Axmouth to Lyme Regis Undercliffs Coast Path Run
I had a bit of a change to my usual Wales Coast Path Run this week. We were down on the South Coast so that Anna could attend a River Cottage HQ cheese-making course that I’d bought her for her birthday. So, while she was at that all day on Sunday I decided to run along the coast path from Axmouth to Lyme Regis, which took me through the Axmouth-Lyme Regis Undercliffs Nature Reserve.
We had spent the night in the Honiton Premier Inn so started the day with an all you can eat breakfast. Smoothie, fry up, granola, yoghurts, toast, croissants, pastries and loads of cups of coffees later and we were ready for the day. We’d arrived in Honiton on Saturday evening but the weather was terrible and there didn’t seem to be much to do there. the highlight of our time in Honiton was a trip to Aldi! The breakfast was nice though.
We packed up, jumped in the car and drove the 20 minutes or so to River Cottage HQ.
Before long the tractor arrived to whisk Anna off for her cheese-making course. I’m sure she will blog about this soon as she had a really good day there and got well fed too by the sounds of it.
I headed off towards Seaton, checked out the seafront and then found a little layby to park in just beyond Axmouth.
I got changed, found a geocache along the banks of the River Axe and then started my run. It was a lovely day for it, cool with blue skies, just a bit of cloud here and there and a large swell pounding the pebbly beaches of the south coast. The layby was right next to a Coast Path sign that directed me towards Lyme Regis which was 7 ½ miles away.
The Coast Path took me straight up a steep hill and then through a Golf Course so I started off steadily and stopped now and then to take a look at the lines of swell rolling into Seaton behind me.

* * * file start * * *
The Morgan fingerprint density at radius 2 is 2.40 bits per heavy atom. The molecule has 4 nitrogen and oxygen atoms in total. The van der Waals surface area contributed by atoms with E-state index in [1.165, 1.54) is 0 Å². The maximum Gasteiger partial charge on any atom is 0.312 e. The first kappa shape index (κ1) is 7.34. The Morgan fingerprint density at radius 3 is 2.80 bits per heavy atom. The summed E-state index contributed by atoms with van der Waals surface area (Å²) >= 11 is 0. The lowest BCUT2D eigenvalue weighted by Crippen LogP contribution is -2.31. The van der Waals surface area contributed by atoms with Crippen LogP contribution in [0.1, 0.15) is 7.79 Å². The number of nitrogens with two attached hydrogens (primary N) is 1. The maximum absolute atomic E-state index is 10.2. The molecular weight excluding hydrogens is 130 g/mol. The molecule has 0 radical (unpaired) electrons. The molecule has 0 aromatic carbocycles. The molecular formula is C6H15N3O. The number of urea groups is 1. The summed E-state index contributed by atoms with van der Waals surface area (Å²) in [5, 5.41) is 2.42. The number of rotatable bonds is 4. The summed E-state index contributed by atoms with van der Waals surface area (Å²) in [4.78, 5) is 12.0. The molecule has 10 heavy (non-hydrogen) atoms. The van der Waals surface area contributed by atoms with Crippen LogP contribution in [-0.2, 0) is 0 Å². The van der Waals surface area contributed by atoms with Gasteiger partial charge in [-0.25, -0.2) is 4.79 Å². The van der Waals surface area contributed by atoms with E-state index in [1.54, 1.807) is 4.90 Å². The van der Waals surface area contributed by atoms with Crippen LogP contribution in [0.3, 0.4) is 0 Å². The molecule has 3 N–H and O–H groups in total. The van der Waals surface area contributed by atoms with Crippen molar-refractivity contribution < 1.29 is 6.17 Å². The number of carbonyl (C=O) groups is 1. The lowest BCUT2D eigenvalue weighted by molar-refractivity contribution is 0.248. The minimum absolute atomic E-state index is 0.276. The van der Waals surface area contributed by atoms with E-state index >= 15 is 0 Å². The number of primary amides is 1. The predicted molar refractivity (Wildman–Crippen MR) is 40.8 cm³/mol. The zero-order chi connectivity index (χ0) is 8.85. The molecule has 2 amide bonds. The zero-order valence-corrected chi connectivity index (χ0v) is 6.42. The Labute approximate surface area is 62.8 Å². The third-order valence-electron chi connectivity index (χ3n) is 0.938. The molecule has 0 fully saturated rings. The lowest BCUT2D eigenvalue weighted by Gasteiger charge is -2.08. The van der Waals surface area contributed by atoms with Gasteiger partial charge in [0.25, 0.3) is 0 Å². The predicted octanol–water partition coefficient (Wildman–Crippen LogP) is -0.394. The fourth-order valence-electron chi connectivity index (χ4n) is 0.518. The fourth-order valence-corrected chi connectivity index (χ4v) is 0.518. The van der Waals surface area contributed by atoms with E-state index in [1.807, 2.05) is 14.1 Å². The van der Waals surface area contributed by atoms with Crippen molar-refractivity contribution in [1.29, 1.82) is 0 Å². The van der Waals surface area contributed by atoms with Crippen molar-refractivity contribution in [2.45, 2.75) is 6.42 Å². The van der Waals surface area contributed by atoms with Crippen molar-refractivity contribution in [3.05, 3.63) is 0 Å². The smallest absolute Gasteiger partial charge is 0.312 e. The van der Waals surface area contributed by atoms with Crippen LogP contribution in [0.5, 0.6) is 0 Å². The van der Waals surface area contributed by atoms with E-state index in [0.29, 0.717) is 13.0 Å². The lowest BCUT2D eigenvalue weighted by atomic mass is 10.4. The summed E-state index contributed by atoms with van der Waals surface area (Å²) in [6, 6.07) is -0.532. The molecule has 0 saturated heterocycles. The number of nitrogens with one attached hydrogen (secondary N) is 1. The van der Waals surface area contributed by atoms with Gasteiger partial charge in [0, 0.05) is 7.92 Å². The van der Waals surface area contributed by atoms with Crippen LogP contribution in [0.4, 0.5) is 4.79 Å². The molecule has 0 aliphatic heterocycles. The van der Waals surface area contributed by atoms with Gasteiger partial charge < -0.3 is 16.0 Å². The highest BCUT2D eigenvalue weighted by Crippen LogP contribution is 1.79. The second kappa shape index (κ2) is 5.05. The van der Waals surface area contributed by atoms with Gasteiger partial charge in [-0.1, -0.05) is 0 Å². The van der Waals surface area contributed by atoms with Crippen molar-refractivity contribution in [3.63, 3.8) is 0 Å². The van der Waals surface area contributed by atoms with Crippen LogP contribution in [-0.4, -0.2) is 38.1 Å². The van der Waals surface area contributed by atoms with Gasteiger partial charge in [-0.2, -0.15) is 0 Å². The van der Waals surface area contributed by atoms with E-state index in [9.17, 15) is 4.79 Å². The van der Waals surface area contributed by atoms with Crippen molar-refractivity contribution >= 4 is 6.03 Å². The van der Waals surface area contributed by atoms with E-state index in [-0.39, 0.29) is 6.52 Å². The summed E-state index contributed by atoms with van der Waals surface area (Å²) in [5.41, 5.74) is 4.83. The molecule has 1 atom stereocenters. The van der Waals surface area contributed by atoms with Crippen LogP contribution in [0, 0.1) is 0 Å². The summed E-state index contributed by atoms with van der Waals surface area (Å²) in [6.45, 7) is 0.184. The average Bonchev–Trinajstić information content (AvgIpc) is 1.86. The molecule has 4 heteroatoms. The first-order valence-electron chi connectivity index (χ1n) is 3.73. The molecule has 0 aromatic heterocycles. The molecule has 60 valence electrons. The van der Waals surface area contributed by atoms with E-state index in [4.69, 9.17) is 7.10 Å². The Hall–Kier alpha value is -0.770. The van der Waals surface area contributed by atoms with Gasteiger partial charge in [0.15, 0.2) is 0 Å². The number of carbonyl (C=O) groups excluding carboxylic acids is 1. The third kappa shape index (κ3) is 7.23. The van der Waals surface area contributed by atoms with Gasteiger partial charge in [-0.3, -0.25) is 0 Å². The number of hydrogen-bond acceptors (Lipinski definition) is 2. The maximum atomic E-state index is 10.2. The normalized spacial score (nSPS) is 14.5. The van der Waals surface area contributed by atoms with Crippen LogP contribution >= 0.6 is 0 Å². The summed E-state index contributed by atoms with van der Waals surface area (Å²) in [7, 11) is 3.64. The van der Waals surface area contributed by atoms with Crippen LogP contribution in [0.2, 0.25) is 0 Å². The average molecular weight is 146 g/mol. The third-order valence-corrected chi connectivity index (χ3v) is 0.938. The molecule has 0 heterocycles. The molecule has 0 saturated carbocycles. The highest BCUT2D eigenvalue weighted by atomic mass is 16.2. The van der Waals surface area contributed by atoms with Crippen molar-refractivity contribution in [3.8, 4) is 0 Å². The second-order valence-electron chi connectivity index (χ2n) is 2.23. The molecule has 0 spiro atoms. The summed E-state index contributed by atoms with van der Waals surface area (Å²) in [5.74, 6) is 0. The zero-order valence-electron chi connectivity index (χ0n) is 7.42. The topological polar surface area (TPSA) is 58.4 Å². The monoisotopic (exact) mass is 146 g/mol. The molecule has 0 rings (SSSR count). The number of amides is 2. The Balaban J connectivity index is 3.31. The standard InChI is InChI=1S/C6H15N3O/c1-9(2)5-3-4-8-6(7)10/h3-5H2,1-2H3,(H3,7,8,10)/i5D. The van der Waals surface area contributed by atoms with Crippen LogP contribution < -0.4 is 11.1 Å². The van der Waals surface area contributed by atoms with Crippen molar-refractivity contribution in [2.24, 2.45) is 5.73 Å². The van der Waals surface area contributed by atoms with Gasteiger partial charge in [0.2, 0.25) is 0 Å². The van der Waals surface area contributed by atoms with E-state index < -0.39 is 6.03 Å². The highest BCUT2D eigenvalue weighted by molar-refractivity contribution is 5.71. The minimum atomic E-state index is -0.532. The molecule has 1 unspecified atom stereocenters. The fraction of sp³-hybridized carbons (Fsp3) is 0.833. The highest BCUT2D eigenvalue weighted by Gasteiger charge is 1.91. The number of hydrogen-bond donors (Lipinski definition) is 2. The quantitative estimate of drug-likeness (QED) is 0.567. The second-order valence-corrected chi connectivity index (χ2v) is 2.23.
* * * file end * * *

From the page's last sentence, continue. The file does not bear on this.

At the top of the Golf Course the path took me along a little lane to the top of the hill and then turned right towards the coast. There was a sign here that made it sound as though the route to Lyme Regis may be more difficult than I thought. Although, quite how it could take 4 hours I didn’t know!
The Coast path then took me through a couple of fields, across some grassy slopes and then into the Axmouth-Lyme Regis Undercliffs Nature Reserve.
There were yet more warning signs.
There was now less than 6 miles to Lyme Regis, but the signs were saying that it takes most people at least 3 ½ hours – maybe the terrain was about to get difficult! I was expecting the whole trip there and back to take less than 4 hours, and that included the mile or so outside of the nature reserve as well! The signs were suggesting that it would take twice that time.
The terrain did indeed change as I entered the woods. The path took me down some steps, then up some steps and then path became muddy, leaf-covered and slippery. It wasn’t possible to run down the steep ladder-like steps as they were just too steep and slippery. Running up them wasn’t easy either. The path twisted and turned as it weaved its way through the trees and every step involved a slip of some type. Mud, rocks and roots were all treacherously slippery as I teetered my way along the path. I could rarely see more than a few feet in front of myself either as the path turned first one way then the other. The recent storms had left lots of fallen trees across the path too. I had to clamber over these and crawl under others. I was hurdling over fallen branches and other obstacles, bounding from foot to foot over rocks and tip-toeing between slick, slippery roots as I made my way ever onwards towards Lyme Regis. Vegetation across the path had me ducking under it and my feet were soon soaked through as I splashed through deep muddles (I meant to type ‘puddles’ there but it came out as ‘muddles’ so I’ve left it as that is a much better word for the deep, gloopy muddy puddles that they were). My legs were soon caked in mud.